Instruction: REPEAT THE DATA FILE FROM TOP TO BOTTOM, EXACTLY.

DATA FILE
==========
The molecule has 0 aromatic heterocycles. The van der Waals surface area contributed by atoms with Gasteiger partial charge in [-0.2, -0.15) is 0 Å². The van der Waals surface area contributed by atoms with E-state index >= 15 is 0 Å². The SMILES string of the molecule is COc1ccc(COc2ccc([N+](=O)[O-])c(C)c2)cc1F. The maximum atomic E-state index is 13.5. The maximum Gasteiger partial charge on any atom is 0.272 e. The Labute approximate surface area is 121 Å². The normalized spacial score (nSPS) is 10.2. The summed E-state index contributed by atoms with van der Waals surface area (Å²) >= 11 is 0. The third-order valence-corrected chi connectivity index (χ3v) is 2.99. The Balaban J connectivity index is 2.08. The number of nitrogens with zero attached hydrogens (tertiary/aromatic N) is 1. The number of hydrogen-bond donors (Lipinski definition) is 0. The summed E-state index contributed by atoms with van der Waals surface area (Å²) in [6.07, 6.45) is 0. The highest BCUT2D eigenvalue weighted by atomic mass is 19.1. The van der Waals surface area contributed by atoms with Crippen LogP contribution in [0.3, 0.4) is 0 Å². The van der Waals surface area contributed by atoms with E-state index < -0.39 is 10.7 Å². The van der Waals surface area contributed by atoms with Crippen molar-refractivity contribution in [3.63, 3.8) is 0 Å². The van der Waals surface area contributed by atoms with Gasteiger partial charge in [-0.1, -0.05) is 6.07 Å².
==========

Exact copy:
The molecule has 0 aromatic heterocycles. The van der Waals surface area contributed by atoms with Gasteiger partial charge in [-0.2, -0.15) is 0 Å². The van der Waals surface area contributed by atoms with E-state index >= 15 is 0 Å². The SMILES string of the molecule is COc1ccc(COc2ccc([N+](=O)[O-])c(C)c2)cc1F. The maximum atomic E-state index is 13.5. The maximum Gasteiger partial charge on any atom is 0.272 e. The Labute approximate surface area is 121 Å². The normalized spacial score (nSPS) is 10.2. The summed E-state index contributed by atoms with van der Waals surface area (Å²) >= 11 is 0. The third-order valence-corrected chi connectivity index (χ3v) is 2.99. The Balaban J connectivity index is 2.08. The number of nitrogens with zero attached hydrogens (tertiary/aromatic N) is 1. The number of hydrogen-bond donors (Lipinski definition) is 0. The summed E-state index contributed by atoms with van der Waals surface area (Å²) in [6.07, 6.45) is 0. The highest BCUT2D eigenvalue weighted by atomic mass is 19.1. The van der Waals surface area contributed by atoms with Crippen LogP contribution in [0.3, 0.4) is 0 Å². The van der Waals surface area contributed by atoms with E-state index < -0.39 is 10.7 Å². The van der Waals surface area contributed by atoms with Crippen molar-refractivity contribution in [3.63, 3.8) is 0 Å². The van der Waals surface area contributed by atoms with Gasteiger partial charge in [-0.1, -0.05) is 6.07 Å².